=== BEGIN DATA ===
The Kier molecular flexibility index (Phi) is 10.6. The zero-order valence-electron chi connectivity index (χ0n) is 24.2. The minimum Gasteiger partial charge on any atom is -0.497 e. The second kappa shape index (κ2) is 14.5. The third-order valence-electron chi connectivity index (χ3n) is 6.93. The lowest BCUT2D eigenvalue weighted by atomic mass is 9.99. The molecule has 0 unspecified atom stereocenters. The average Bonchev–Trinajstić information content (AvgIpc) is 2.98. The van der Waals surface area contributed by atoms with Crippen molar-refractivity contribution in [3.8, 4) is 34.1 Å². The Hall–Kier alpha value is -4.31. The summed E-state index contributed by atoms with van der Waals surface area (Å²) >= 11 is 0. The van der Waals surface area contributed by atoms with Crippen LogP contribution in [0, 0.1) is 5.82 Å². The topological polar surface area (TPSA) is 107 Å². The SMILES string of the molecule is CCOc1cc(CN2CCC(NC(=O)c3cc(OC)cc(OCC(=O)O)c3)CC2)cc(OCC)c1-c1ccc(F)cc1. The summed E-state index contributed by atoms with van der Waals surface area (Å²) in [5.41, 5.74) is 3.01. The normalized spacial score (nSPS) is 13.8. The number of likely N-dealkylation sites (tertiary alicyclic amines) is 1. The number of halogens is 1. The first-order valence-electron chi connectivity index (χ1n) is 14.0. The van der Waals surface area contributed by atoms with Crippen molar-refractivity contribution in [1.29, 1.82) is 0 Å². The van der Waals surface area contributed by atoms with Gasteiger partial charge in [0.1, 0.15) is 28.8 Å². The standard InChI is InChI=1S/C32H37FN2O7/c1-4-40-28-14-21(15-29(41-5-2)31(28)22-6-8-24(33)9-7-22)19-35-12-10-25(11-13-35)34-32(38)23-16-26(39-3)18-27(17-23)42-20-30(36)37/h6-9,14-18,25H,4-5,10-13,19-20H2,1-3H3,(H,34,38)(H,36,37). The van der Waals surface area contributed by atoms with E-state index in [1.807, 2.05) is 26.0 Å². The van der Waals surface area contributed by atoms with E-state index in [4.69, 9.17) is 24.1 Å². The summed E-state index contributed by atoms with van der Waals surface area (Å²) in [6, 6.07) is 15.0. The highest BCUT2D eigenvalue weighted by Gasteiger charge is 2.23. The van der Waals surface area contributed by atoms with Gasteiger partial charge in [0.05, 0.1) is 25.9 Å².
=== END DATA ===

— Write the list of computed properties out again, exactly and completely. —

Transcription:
The Kier molecular flexibility index (Phi) is 10.6. The zero-order valence-electron chi connectivity index (χ0n) is 24.2. The minimum Gasteiger partial charge on any atom is -0.497 e. The second kappa shape index (κ2) is 14.5. The third-order valence-electron chi connectivity index (χ3n) is 6.93. The lowest BCUT2D eigenvalue weighted by atomic mass is 9.99. The molecule has 0 unspecified atom stereocenters. The average Bonchev–Trinajstić information content (AvgIpc) is 2.98. The van der Waals surface area contributed by atoms with Crippen molar-refractivity contribution in [3.8, 4) is 34.1 Å². The Hall–Kier alpha value is -4.31. The summed E-state index contributed by atoms with van der Waals surface area (Å²) >= 11 is 0. The van der Waals surface area contributed by atoms with Crippen LogP contribution in [0, 0.1) is 5.82 Å². The topological polar surface area (TPSA) is 107 Å². The SMILES string of the molecule is CCOc1cc(CN2CCC(NC(=O)c3cc(OC)cc(OCC(=O)O)c3)CC2)cc(OCC)c1-c1ccc(F)cc1. The summed E-state index contributed by atoms with van der Waals surface area (Å²) in [5.41, 5.74) is 3.01. The normalized spacial score (nSPS) is 13.8. The number of likely N-dealkylation sites (tertiary alicyclic amines) is 1. The number of halogens is 1. The first-order valence-electron chi connectivity index (χ1n) is 14.0. The van der Waals surface area contributed by atoms with Crippen molar-refractivity contribution in [1.29, 1.82) is 0 Å². The van der Waals surface area contributed by atoms with Gasteiger partial charge in [0.1, 0.15) is 28.8 Å². The standard InChI is InChI=1S/C32H37FN2O7/c1-4-40-28-14-21(15-29(41-5-2)31(28)22-6-8-24(33)9-7-22)19-35-12-10-25(11-13-35)34-32(38)23-16-26(39-3)18-27(17-23)42-20-30(36)37/h6-9,14-18,25H,4-5,10-13,19-20H2,1-3H3,(H,34,38)(H,36,37). The van der Waals surface area contributed by atoms with E-state index in [1.807, 2.05) is 26.0 Å². The van der Waals surface area contributed by atoms with E-state index in [4.69, 9.17) is 24.1 Å². The summed E-state index contributed by atoms with van der Waals surface area (Å²) in [6, 6.07) is 15.0. The highest BCUT2D eigenvalue weighted by Gasteiger charge is 2.23. The van der Waals surface area contributed by atoms with Gasteiger partial charge in [0.05, 0.1) is 25.9 Å².